from Follow the Money

Bretton Woods 2 lives

October 3, 2006

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Blog posts represent the views of CFR fellows and staff and not those of CFR, which takes no institutional positions.

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The IMF released its data on global reserve growth on Friday.   And – to no one’s real surprise – the IMF data indicated that there is one key reason why capital flows uphill in today’s global economy.   Central bank policies.

The world’s central banks added $225b to their reserves in the second quarter – a bit more than the $181b they added in the first quarter.   That is a lot.    Back in the pre-Bretton Woods 2 era, $225b in reserve growth would be a lot for an entire year.  Now is, more or less, only a slightly above average quarter. 

I like to look at a slightly broader measure of reserves that picks up funds shifted (nominally) to China’s state banks and the Saudi Monetary Agency’s non-reserve foreign assets.   China didn’t shift any funds to the state banks in first half of the year, to my knowledge, but the Saudi’s non-reserve foreign assets increased significantly in the first quarter.

Consequently, my measure shows an increase in central bank reserves of $234b in the second quarter – a bit more than the $206b increase in q2.     Changes in the dollar/ euro and dollar/ pound, though, contributed to the strong increase in the world’s reported reserves in q2.   I estimate that valuation gains explain $63b of the q2 increase, and $28b of the q1 increase.   If the effect of valuation changes is removed from the global data, q2 reserve growth – by my estimates -- was actually a bit lower than in q1: $171b v. $178b ... 

The fall-off in reserve growth largely stems from the fact that Saudis didn’t add as much to their foreign assets in the second quarter as they did in the first quarter.  It seems to be a seasonal thing (Warning: the link is to RGE prop content).   It certainly didn’t reflect a fall in oil prices.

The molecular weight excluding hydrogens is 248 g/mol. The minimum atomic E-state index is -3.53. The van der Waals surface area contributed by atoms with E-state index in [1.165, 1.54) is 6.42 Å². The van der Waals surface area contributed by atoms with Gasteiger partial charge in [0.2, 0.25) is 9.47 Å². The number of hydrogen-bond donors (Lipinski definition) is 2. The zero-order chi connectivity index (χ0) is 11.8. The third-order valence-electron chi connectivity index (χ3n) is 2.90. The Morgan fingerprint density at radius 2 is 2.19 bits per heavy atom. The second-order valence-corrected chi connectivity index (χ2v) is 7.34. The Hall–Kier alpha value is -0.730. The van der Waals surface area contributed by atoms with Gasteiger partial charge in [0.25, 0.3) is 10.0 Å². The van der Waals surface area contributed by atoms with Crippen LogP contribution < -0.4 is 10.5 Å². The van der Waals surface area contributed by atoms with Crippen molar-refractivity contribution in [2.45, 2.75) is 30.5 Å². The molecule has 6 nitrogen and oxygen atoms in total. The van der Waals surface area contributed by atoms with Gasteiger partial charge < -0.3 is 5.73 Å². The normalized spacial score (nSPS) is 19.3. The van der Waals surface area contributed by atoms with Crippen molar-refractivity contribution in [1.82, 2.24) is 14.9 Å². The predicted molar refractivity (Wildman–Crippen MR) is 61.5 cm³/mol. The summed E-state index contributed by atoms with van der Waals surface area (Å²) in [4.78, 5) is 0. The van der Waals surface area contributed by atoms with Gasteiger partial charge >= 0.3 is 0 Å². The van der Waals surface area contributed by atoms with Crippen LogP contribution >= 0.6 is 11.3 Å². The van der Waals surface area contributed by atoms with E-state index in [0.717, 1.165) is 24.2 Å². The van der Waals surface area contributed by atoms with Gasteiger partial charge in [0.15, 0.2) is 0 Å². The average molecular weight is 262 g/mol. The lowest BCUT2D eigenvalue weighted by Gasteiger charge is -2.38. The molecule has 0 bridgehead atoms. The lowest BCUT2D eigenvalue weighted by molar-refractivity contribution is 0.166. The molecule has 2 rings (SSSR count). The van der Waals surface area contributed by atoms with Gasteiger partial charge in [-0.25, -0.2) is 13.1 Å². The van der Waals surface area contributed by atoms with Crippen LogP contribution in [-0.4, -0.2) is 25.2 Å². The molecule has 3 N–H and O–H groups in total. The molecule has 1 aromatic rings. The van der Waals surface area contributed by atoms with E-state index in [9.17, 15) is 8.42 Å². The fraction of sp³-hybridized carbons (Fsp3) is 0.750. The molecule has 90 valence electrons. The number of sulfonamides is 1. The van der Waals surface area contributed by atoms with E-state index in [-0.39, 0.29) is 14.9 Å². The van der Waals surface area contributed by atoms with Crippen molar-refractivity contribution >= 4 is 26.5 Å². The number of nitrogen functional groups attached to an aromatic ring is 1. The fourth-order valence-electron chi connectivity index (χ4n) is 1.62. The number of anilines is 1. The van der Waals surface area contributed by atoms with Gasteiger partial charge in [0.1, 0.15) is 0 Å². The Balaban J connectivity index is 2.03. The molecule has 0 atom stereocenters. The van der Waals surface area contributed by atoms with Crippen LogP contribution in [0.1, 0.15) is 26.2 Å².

If the $348.3b in (valuation adjusted) reserve growth from the first half of 2006 is repeated in the second half of the year, the world is on track to add about $700b to its reserves in 2006.  That would be a bit more than in 2004 or 2005.  

 

The available data suggests that the pace of reserve growth slowed a bit in the third quarter.   That though is entirely because Russia and Mexico used their reserves to make large payments on their external debt in the third quarter.  There doesn’t seem to be any real drop-off in the underlying pace of reserve growth.  More importantly, we don’t (yet) know how much China added to its reserves in August or have any hints about September.  Personally, I suspect both numbers will be big  -- China’s trade surplus is large and I suspect hot money inflows picked up as well.   The RMB sure looks like a one way bet to me.

I would consequently be surprised if there was a major slowdown in global reserve growth in the second half of the year.   Generally speaking, I expect Chinese reserve growth to pick up and oil exporters reserve growth to slow a bit.  Oil isn’t quite as high as it was, while China’s trade surplus is likely to be very large in the second half of the year. 

Sustained global reserve growth is consistent with what Michael Dooley, Peter Garber and David Folkerts-Landau predicted back in 2003.  They argued that not only was global reserve growth high, but that there was no reason to think that global reserve accumulation would fall back.  So far, they have been right.